PR Pros Want To Know If You Are A Player

Dec 10th, 2007 | By | Category: Podcasting Research

Geek chickAs social media gets more and more popular, companies are struggling to understand what’s important, who they should pay attention to and what they should measure, according to a report by the Institute for Public Relations and Wieck Media.

Here are the highlights:

  • Fifty-seven percent of respondents said that social media tools are becoming more valuable to their activities as more customers and influencers use them;
  • Twenty-seven percent reported that social media is a core element of their communications strategy;
  • Only three percent stated that social media has little or no value to their communications initiatives; and
  • Respondents believe that social media is most effective for the following sectors: arts, entertainment and recreation; communications; computer hardware; and education.

“Blogs, podcasts, and social networks are changing the way we think about media and influence,” said Jen McClure, executive director of the Society for New Communications Research. “We wanted to learn what criteria communications professionals use to define new influencers; how social media is being used to communicate with these influentials; and how to measure the effects of such efforts. The ultimate goal of the study is to offer a set of recommendations to the PR profession.”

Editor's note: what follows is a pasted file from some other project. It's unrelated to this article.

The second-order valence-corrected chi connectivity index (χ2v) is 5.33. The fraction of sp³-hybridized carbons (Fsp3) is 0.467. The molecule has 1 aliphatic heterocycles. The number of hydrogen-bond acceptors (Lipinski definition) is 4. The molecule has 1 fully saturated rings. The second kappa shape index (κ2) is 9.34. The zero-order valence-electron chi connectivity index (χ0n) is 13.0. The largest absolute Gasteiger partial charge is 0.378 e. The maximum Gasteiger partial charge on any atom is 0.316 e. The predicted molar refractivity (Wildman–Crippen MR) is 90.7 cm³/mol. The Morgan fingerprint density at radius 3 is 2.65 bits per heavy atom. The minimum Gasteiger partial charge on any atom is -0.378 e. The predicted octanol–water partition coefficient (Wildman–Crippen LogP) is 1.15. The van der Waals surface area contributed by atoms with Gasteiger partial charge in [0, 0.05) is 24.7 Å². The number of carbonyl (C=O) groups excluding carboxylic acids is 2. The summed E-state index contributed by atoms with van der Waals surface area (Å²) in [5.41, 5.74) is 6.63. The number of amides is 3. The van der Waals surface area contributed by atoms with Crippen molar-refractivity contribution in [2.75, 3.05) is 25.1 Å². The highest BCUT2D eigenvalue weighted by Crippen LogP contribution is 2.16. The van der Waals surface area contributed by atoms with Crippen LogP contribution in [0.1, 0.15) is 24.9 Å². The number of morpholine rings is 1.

Respondents reported that the most effective tools for their social media initiatives are currently:

  • Blogs
  • Online video
  • Social networks

The top three criteria for determining the relevance and potential influence of a blogger or podcaster are:

  • Quality of content on the blog or podcast
  • Relevance of content to the company or brand
  • Search engine rankings

Surprising to the researchers was the fact that criteria that measured online engagement for blogs and podcasts were among the least important to the respondents.

However, for online communities and social networks, the top three criteria for evaluating influence do reflect the importance of online engagement:

  • Participation level
  • Frequency of posting by the community member
  • Name recognition of the individual

Fifty-one percent of respondents are formally measuring the effects of their social media initiatives. The metrics they value most are enhancement of relationships with key audiences, enhancement of reputation, customer awareness of program and comments/posts relevant to organization/products. Close to the bottom of the list was traditional media coverage.

“The respondents are admittedly power users, but their thinking on new media and influencers will be instructive to all communications professionals,” said McClure.

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